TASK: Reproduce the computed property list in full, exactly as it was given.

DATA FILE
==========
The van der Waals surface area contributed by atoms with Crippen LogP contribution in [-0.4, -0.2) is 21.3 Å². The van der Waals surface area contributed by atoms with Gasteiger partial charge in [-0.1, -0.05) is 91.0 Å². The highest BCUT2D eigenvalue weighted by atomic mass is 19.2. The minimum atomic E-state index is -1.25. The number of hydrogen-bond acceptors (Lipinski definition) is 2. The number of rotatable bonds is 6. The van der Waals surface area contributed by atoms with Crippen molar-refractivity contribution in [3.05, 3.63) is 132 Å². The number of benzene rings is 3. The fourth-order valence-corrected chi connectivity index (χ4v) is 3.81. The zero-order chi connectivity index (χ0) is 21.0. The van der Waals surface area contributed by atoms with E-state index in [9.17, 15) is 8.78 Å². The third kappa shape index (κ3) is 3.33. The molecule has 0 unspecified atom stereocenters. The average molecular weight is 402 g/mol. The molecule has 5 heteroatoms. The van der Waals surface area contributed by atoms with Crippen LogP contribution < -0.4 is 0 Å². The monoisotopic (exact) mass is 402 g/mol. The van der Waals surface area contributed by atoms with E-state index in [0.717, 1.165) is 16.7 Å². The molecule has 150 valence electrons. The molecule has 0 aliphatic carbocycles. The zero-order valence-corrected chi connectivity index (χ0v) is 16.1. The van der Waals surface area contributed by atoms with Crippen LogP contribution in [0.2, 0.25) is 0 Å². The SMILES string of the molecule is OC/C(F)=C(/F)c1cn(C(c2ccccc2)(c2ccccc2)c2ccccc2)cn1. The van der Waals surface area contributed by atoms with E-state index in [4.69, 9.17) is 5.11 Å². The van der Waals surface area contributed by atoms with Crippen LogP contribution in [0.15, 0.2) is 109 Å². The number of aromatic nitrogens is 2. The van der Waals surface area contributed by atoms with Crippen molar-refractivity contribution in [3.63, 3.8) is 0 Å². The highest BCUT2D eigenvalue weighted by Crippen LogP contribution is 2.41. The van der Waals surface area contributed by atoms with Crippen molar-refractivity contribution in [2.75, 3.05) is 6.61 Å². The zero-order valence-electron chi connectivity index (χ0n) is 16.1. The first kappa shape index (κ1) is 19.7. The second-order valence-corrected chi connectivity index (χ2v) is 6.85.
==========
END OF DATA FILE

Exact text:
The van der Waals surface area contributed by atoms with Crippen LogP contribution in [-0.4, -0.2) is 21.3 Å². The van der Waals surface area contributed by atoms with Gasteiger partial charge in [-0.1, -0.05) is 91.0 Å². The highest BCUT2D eigenvalue weighted by atomic mass is 19.2. The minimum atomic E-state index is -1.25. The number of hydrogen-bond acceptors (Lipinski definition) is 2. The number of rotatable bonds is 6. The van der Waals surface area contributed by atoms with Crippen molar-refractivity contribution in [3.05, 3.63) is 132 Å². The number of benzene rings is 3. The fourth-order valence-corrected chi connectivity index (χ4v) is 3.81. The zero-order chi connectivity index (χ0) is 21.0. The van der Waals surface area contributed by atoms with E-state index in [9.17, 15) is 8.78 Å². The third kappa shape index (κ3) is 3.33. The molecule has 0 unspecified atom stereocenters. The average molecular weight is 402 g/mol. The molecule has 5 heteroatoms. The van der Waals surface area contributed by atoms with Crippen LogP contribution < -0.4 is 0 Å². The monoisotopic (exact) mass is 402 g/mol. The van der Waals surface area contributed by atoms with E-state index in [0.717, 1.165) is 16.7 Å². The molecule has 150 valence electrons. The molecule has 0 aliphatic carbocycles. The zero-order valence-corrected chi connectivity index (χ0v) is 16.1. The van der Waals surface area contributed by atoms with Crippen LogP contribution in [0.2, 0.25) is 0 Å². The SMILES string of the molecule is OC/C(F)=C(/F)c1cn(C(c2ccccc2)(c2ccccc2)c2ccccc2)cn1. The van der Waals surface area contributed by atoms with E-state index in [4.69, 9.17) is 5.11 Å². The van der Waals surface area contributed by atoms with Crippen LogP contribution in [0.15, 0.2) is 109 Å². The number of aromatic nitrogens is 2. The van der Waals surface area contributed by atoms with Crippen molar-refractivity contribution in [3.63, 3.8) is 0 Å². The highest BCUT2D eigenvalue weighted by Crippen LogP contribution is 2.41. The van der Waals surface area contributed by atoms with Crippen molar-refractivity contribution in [2.75, 3.05) is 6.61 Å². The zero-order valence-electron chi connectivity index (χ0n) is 16.1. The first kappa shape index (κ1) is 19.7. The second-order valence-corrected chi connectivity index (χ2v) is 6.85.